Sons of Light

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SONS OF LIGHT (Heb. בְּנֵי אוֹר, benei or), phrase used specially in the *Dead Sea Scrolls denoting the godly, by contrast with the phrase "sons of darkness" (Heb. בְּנֵי חֹשֶׁךְ, benei ḥoshekh) denoting the ungodly. It is so used, notably in the *War Scroll, where "the sons of light put forth their hands to make a beginning against the lot of the sons of darkness" (1qm 1:1). The "sons of light" are here particularized as "the sons of Levi, the sons of Judah, the sons of Benjamin, the dispersion of the wilderness"; the "sons of darkness" as the hosts of Edom, Moab, the Ammonites, Philistia, and the Kittim, aided by those who transgress the covenant. In the event described, the sons of light annihilate the sons of darkness. From the viewpoint of the Qumran community, the sons of light are members of the community and their sympathizers. On entry into membership the candidate swears "to love all the sons of light, each according to his lot in the council of God, and to hate the sons of darkness, each according to his guilt in the vengeance of God" (1qs 1:9–11). The apostate is to be "cut off from the midst of the sons of light" (1qs 2:16). The sons of light are so chosen through God's predestinating decree. When God created man, He appointed two spirits to govern him: "dominion over all the sons of righteousness is in the hand of the Prince of Lights, and they walk in the ways of light; all dominion over the sons of perversity is in the hand of the Angel of Darkness, and they walk in the ways of darkness" (1qs 3:20ff.). The Angel of Darkness, indeed, makes even the sons of light go astray, but they can count on the aid of "the God of Israel and the angel of His truth" (1qs 3:24ff.). The designation "sons of light" is one of the links between the Qumran texts and the New Testament; in the latter it is found on the lips of Jesus (Luke 16:8, where it is opposed to the "sons of this age", John 12:36) and in the Pauline writings (Eph. 5:8; I Thess. 5:5). In both bodies of literature the ultimate background is the separation made by God in the beginning when He called light into being as the first of His creative works and separated it from the darkness (Gen. 1:3ff).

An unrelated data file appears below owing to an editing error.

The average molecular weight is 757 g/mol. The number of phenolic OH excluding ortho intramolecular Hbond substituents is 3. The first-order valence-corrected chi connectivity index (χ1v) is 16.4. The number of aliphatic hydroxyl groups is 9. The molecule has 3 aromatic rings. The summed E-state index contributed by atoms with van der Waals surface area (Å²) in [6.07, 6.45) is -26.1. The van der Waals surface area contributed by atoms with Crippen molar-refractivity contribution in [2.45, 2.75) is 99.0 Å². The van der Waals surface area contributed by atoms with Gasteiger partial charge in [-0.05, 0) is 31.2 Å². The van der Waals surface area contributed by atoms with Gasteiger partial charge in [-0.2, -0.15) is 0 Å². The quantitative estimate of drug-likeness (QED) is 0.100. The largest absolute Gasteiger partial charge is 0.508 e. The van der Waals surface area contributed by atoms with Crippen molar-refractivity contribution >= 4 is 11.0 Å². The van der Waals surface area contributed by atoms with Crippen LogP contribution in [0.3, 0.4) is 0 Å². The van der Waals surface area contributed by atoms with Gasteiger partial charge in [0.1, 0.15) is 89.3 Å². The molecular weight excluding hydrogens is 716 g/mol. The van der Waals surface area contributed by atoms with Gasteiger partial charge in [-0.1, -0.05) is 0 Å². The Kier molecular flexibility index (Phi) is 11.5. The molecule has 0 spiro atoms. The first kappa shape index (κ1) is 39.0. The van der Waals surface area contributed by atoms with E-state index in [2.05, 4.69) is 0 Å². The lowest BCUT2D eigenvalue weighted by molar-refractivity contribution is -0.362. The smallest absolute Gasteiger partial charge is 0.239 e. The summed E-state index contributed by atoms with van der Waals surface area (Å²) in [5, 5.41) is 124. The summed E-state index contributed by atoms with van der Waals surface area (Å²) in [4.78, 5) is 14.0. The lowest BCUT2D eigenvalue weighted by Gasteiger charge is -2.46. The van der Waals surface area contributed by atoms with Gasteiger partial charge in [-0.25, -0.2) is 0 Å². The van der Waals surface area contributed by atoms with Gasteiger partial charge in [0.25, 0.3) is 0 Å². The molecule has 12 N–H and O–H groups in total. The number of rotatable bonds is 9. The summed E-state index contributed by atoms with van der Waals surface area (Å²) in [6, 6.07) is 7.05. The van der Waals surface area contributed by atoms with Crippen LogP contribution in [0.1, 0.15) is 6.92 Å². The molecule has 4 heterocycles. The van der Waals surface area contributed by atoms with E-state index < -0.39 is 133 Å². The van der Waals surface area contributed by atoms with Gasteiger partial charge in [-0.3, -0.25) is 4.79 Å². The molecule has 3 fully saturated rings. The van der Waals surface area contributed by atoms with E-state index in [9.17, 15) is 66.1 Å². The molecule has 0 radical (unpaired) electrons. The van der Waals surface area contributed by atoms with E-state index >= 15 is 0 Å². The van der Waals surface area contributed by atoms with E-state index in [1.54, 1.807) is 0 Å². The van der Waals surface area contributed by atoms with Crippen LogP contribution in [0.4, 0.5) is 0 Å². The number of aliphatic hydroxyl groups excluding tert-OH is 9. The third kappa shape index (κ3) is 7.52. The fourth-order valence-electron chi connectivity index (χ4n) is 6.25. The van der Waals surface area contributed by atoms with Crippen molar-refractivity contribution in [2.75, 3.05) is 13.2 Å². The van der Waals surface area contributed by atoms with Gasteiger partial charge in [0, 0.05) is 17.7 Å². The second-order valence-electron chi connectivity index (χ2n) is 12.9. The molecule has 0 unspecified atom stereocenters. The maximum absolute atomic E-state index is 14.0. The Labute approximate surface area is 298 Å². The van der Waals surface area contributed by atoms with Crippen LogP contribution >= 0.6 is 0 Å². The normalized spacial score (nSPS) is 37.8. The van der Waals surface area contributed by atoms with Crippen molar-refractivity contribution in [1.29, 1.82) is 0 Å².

A.R.C. Leaney, Rule of Qumran and Its Meaning (1966), 79ff., passim.

[Frederick Fyvie Bruce]